Sulfasalazine-Induced Agranulocytosis Is Associated With the Human Leukocyte Antigen Locus

Mia Wadelius, Niclas Eriksson, Reinhold Kreutz, Emmanuelle Bondon-Guitton, Luisa Ibañez, Alfonso Carvajal, M. Isabel Lucena, Esther Sancho Ponce, Mariam Molokhia, Javier Martin, Tomas Axelsson, Hugo Kohnke, Qun Ying Yue, Patrik K.E. Magnusson, Mats Bengtsson, Pär Hallberg

Research output: Contribution to journalArticleResearchpeer-review

12 Citations (Scopus)


© 2017 The Authors Clinical Pharmacology & Therapeutics published by Wiley Periodicals, Inc. on behalf of American Society for Clinical Pharmacology and Therapeutics Agranulocytosis is a serious, although rare, adverse reaction to sulfasalazine, which is used to treat inflammatory joint and bowel disease. We performed a genome-wide association study comprising 9,380,034 polymorphisms and 180 HLA alleles in 36 cases of sulfasalazine-induced agranulocytosis and 5,170 population controls. Sulfasalazine-induced agranulocytosis was significantly associated with the HLA region on chromosome 6. The top hit (rs9266634) was located close to HLA-B, odds ratio (OR) 5.36 (95% confidence interval (CI) (2.97, 9.69) P = 2.55 × 10 −8 ). We HLA-sequenced a second cohort consisting of 40 cases and 142 treated controls, and confirmed significant associations with HLA-B*08:01, OR = 2.25 (95% CI (1.02, 4.97) P = 0.0439), in particular the HLA-B*08:01 haplotype HLA-DQB1*02:01-DRB1*03:01-B*08:01-C*07:01, OR = 3.79 (95% CI (1.63, 8.80) P = 0.0019), and with HLA-A*31:01, OR = 4.81 (95% CI (1.52, 15.26) P = 0.0077). The number needed to test for HLA-B*08:01 and HLA-A*31:01 to avoid one case was estimated to be 1,500. We suggest that intensified monitoring or alternative treatment should be considered for known carriers of HLA-B*08:01 or HLA-A*31:01.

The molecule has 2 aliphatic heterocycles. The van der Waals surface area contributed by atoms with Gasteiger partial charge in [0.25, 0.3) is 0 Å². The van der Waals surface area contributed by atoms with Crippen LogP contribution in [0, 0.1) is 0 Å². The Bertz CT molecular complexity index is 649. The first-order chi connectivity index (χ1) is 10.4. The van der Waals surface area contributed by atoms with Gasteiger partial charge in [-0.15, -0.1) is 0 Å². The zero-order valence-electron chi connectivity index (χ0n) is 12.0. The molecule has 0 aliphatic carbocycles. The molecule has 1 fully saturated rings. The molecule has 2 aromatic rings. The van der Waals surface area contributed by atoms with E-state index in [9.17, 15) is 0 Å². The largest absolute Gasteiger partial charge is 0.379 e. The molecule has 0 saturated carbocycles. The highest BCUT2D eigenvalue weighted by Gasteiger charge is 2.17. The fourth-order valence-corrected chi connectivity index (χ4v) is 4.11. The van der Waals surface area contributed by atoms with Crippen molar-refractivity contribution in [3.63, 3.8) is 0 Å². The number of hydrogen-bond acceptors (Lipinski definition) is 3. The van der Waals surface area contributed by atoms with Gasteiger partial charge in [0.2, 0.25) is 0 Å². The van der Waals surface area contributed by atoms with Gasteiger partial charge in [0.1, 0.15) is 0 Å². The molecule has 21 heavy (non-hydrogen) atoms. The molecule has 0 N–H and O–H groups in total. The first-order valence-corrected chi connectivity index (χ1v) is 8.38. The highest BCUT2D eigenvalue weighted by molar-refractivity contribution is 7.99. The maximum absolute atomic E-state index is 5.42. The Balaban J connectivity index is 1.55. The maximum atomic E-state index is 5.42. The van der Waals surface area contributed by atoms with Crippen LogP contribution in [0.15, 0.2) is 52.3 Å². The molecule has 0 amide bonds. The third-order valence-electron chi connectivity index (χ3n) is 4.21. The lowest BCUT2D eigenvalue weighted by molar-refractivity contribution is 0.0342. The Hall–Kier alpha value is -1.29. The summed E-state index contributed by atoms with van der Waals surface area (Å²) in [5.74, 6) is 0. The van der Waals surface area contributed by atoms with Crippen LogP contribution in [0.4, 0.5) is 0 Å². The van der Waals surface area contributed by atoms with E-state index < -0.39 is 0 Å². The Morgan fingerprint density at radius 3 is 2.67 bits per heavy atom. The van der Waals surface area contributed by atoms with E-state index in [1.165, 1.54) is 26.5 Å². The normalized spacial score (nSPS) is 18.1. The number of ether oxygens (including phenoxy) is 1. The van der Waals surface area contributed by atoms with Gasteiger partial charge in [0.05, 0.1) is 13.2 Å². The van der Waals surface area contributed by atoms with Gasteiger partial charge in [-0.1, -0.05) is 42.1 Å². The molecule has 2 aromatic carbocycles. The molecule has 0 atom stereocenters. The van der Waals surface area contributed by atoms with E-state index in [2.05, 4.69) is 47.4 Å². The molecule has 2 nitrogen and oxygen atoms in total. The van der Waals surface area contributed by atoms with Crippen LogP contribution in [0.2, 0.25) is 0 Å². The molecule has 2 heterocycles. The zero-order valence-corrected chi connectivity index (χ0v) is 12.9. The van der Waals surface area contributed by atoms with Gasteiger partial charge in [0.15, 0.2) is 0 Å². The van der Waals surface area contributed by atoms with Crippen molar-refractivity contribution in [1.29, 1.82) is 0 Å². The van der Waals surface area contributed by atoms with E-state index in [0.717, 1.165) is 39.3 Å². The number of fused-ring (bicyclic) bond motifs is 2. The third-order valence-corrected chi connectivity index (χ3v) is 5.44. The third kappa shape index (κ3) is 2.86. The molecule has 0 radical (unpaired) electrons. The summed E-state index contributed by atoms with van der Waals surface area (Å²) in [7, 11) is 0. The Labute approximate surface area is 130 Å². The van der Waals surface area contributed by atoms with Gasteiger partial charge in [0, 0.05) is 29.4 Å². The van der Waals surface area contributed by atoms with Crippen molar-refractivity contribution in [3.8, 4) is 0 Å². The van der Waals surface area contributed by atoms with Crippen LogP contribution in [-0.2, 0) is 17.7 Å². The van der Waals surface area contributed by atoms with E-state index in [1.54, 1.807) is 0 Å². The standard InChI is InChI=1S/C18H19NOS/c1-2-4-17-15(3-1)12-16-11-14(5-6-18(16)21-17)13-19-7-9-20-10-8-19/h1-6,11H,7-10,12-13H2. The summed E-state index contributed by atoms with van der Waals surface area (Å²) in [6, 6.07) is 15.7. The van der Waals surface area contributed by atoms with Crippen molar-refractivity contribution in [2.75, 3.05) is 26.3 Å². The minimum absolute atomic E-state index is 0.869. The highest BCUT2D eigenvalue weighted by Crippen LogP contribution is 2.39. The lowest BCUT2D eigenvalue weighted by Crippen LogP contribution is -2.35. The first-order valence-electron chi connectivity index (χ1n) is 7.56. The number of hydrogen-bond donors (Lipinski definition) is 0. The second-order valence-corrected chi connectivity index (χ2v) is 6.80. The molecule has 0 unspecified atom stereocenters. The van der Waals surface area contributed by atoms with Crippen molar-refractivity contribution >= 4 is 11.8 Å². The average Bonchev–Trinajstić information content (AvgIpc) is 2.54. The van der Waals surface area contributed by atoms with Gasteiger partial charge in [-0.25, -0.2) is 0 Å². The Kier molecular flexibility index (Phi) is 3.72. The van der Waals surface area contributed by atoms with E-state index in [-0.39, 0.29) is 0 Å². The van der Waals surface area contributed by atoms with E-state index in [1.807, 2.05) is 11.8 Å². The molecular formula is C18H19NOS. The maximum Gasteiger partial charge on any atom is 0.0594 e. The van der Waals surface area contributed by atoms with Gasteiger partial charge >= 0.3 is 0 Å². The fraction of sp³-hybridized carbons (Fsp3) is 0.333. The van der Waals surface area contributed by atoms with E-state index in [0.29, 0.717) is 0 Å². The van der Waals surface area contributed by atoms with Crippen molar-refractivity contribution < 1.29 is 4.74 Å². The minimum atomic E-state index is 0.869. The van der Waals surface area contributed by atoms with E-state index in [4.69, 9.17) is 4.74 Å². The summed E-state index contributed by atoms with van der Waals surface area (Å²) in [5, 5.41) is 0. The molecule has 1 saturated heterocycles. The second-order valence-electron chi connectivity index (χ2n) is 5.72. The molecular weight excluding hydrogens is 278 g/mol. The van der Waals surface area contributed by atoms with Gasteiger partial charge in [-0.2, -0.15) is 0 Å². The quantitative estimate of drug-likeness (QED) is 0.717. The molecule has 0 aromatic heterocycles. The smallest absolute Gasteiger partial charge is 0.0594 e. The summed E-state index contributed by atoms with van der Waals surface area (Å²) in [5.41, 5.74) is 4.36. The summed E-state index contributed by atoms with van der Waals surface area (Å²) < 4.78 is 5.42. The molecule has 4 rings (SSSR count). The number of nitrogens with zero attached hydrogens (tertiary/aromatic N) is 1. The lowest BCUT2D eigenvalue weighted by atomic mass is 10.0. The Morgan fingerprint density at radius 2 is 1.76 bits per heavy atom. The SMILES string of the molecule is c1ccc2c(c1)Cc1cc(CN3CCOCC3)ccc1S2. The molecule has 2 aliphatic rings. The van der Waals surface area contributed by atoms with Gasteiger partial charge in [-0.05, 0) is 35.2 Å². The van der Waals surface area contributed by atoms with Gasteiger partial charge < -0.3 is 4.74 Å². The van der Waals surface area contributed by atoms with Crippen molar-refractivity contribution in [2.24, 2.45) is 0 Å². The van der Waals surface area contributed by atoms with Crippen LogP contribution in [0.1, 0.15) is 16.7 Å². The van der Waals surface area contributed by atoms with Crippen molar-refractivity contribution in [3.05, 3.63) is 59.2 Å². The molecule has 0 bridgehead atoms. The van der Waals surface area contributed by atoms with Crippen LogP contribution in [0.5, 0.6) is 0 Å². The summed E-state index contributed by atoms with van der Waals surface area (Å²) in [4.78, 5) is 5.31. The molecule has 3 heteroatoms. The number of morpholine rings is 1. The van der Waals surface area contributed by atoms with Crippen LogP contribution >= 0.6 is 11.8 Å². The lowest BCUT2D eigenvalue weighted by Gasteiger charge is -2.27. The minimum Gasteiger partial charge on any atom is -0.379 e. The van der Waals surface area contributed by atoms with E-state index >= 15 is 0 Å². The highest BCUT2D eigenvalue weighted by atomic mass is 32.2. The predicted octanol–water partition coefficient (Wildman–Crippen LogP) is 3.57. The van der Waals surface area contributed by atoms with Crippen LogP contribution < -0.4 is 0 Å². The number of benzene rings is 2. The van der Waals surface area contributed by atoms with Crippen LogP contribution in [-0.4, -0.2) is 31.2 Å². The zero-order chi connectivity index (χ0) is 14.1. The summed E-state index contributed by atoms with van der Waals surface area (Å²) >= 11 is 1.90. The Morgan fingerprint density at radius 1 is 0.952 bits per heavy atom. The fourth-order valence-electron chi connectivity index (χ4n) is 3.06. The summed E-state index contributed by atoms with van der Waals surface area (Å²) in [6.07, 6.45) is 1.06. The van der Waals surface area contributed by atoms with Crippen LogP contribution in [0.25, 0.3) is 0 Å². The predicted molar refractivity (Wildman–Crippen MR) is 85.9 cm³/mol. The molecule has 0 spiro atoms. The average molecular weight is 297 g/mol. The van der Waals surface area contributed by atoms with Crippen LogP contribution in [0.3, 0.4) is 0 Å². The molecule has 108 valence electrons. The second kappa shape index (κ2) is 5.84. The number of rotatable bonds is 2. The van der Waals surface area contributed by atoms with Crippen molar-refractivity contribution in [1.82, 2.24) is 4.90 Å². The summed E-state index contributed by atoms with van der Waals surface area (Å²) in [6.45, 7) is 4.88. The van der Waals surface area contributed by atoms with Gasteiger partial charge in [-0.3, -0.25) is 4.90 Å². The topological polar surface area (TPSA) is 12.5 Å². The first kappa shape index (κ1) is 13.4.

Original languageEnglish
Pages (from-to)843-853
JournalClinical Pharmacology and Therapeutics
Issue number5
Publication statusPublished - 1 May 2018


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